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PR Obligation

j2_saint

Full Member
Jan 11, 2017
26
4
Hi Guys,
I hope someone could help me shed light on an issue I am facing.
I did a soft landing in Dec 2017 for a week and returned home due to some work commitments. I was able to get the PR card posted to my friend's address which was delivered when he came to visit me. The PR card expires in February 2023. With that being said, when is the latest I need to move to Canada to meet the residency requirement?
I read in the forum that you need to stay a minimum 730 days out of the rolling five years to meet the residency requirement? Is that correct? If I were to relocate to Canada at the end of 2021, then I should not have any problems renewing my PR if needed?
Also, would the immigration officers question why I decided to stay out of Canada for that long after receiving my PR?

Please help me answer these questions. Thank you.
 

Bs65

VIP Member
Mar 22, 2016
12,118
2,114
So you landed Dec 2017 therefore you must take up residence by Nov/Dec 2020 latest and then stay for 2 years plus to meet your residency obligation. If you do not return until after Dec 2020 then given you will have not met the residency obligation you could be reported on entry and lose your PR status subject to appeal. Financial or work commitments are generally not considered in any appeal.

The 5 year rolling requirement starts after the initial 5 years from landing so in your case from Dec 2022 . From that date on each time you enter Canada then you need to be prepared to show 730 days in the country for the 5 years preceding the entry. So in first 5 years from initial landing you must be in Canada for 730 days.

Pr card expiry is irrelevant to the residency obligation.

So basically if you do not relocate permanently by end Dec 2020 you risk losing your PR status at any time you enter the country after that date.

If you leave it until end 2021 and are lucky enough to enter without being reported you would need to stay put without leaving for 2 years plus, only after that should apply to renew your PR card else any interaction with immigration if you have not met the RO could result in losing your PR status.
 
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canuck78

VIP Member
Jun 18, 2017
25,716
5,551
If you wait until Dec 2020 you won't be able to leave for business trips, family emergency or vacations if you haven't met your RO. You also can't sponsor anyone like a spouse or children unless you are compliant with your RO. Don't know why people apply if they have no intention of moving to Canada anytime soon.
 

BC4life

Hero Member
Nov 5, 2015
545
111
Toronto, ON
Visa Office......
HKVO
NOC Code......
0125
Nomination.....
06-10-2016
AOR Received.
07-12-2016
IELTS Request
Upfront
Med's Request
Upfront
Med's Done....
19-12-2016
Passport Req..
28-02-2017
VISA ISSUED...
09-03-2017
LANDED..........
XX-07-2017
If you wait until Dec 2020 you won't be able to leave for business trips, family emergency or vacations if you haven't met your RO. You also can't sponsor anyone like a spouse or children unless you are compliant with your RO. Don't know why people apply if they have no intention of moving to Canada anytime soon.
Exactly
 

SpiceIsland

Hero Member
Oct 2, 2017
869
356
Category........
CEC
App. Filed.......
24 August 2017
AOR Received.
02 October 2017
Interview........
29 November 2017
Such a waist of government resources when it could be use for people who actually want to build a life in Canada.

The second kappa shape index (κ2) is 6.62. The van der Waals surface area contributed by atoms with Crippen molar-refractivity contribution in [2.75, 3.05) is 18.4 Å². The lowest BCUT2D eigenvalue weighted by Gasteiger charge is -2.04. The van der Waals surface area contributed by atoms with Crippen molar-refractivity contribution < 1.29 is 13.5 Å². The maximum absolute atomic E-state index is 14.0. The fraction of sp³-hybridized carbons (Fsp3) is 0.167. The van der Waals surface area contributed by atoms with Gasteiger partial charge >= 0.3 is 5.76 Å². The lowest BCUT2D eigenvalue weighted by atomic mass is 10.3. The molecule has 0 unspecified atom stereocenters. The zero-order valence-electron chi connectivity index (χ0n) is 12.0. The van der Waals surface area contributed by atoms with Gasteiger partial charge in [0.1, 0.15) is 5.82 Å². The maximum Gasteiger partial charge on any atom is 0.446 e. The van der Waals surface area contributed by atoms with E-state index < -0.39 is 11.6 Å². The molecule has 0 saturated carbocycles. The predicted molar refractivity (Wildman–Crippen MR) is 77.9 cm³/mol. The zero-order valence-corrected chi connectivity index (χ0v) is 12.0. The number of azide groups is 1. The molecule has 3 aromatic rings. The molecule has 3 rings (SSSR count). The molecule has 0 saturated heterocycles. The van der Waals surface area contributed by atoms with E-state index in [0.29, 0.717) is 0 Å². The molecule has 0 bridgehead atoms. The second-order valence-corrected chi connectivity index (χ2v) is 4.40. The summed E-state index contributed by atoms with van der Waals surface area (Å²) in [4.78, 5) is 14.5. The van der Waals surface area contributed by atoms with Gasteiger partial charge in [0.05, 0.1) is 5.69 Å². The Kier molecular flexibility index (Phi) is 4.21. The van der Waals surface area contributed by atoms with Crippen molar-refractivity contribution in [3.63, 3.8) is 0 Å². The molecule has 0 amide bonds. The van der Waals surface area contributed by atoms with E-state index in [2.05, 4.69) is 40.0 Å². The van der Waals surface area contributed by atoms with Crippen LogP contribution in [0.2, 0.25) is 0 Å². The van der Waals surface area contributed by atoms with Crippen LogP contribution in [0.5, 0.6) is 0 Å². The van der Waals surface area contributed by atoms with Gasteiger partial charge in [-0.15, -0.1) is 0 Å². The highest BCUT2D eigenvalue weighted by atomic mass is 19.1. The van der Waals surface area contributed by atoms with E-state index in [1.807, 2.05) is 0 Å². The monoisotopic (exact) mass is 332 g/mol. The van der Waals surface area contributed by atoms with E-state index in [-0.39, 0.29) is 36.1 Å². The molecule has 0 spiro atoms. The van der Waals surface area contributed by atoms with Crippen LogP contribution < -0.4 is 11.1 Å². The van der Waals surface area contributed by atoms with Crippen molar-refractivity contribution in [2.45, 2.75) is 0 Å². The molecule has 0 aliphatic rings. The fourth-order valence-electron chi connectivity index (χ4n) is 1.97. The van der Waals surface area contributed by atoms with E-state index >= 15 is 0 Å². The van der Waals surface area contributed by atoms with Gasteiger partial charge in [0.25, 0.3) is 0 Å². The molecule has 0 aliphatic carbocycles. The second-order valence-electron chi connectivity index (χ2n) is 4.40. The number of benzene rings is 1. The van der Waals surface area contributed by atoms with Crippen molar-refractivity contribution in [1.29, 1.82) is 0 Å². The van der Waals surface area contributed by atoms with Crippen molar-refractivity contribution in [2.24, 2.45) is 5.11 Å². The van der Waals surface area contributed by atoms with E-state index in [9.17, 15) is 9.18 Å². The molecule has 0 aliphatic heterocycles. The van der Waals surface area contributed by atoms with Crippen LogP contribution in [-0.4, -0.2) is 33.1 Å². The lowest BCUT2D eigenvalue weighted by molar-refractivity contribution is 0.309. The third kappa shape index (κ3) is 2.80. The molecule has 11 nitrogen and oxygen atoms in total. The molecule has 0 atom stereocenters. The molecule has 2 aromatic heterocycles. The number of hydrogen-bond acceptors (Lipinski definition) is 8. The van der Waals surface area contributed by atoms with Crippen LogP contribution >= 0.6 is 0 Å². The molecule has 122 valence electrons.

j2_saint

Full Member
Jan 11, 2017
26
4
I don't think its fair for you to pass such judgemental comments without understanding my situation. Of course, I want to build my life in Canada - If not, I would have never applied for PR. Secondly, the company I work is a Canadian multi-national which has projects outside Canada and I am stationed till it is completed. Since I don't want to lose my PR and know Canada is my home in the long run, I have to inform my employer the exact timelines and plan myself accordingly. Even my employer is aware of the situation and will support full heartedly.

Such a waist of government resources when it could be use for people who actually want to build a life in Canada.
 
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j2_saint

Full Member
Jan 11, 2017
26
4
Thank you so much for your comment. So in hindsight, the best option for me would be to move back to Canada around the end of Dec '19, which would give me a buffer of one year.

So you landed Dec 2017 therefore you must take up residence by Nov/Dec 2020 latest and then stay for 2 years plus to meet your residency obligation. If you do not return until after Dec 2020 then given you will have not met the residency obligation you could be reported on entry and lose your PR status subject to appeal. Financial or work commitments are generally not considered in any appeal.

The 5 year rolling requirement starts after the initial 5 years from landing so in your case from Dec 2022 . From that date on each time you enter Canada then you need to be prepared to show 730 days in the country for the 5 years preceding the entry. So in first 5 years from initial landing you must be in Canada for 730 days.

Pr card expiry is irrelevant to the residency obligation.

So basically if you do not relocate permanently by end Dec 2020 you risk losing your PR status at any time you enter the country after that date.

If you leave it until end 2021 and are lucky enough to enter without being reported you would need to stay put without leaving for 2 years plus, only after that should apply to renew your PR card else any interaction with immigration if you have not met the RO could result in losing your PR status.
 
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fswevaluation

Star Member
May 7, 2014
198
23
Category........
Visa Office......
CPC-OTTAWA/ NEW YORK
NOC Code......
3142
Job Offer........
Pre-Assessed..
App. Filed.......
9th June 2014
LANDED..........
6th July 2015/Toronto
Such a waist of government resources when it could be use for people who actually want to build a life in Canada.
With due respect to your statement, I would disagree as there are people whose jobs/families are tied up to a place and when people spend $4000-$5000 to get PR they are trying to make the best with their situations and not squander that much money for no reason
 

amro1001

Newbie
Nov 12, 2018
9
0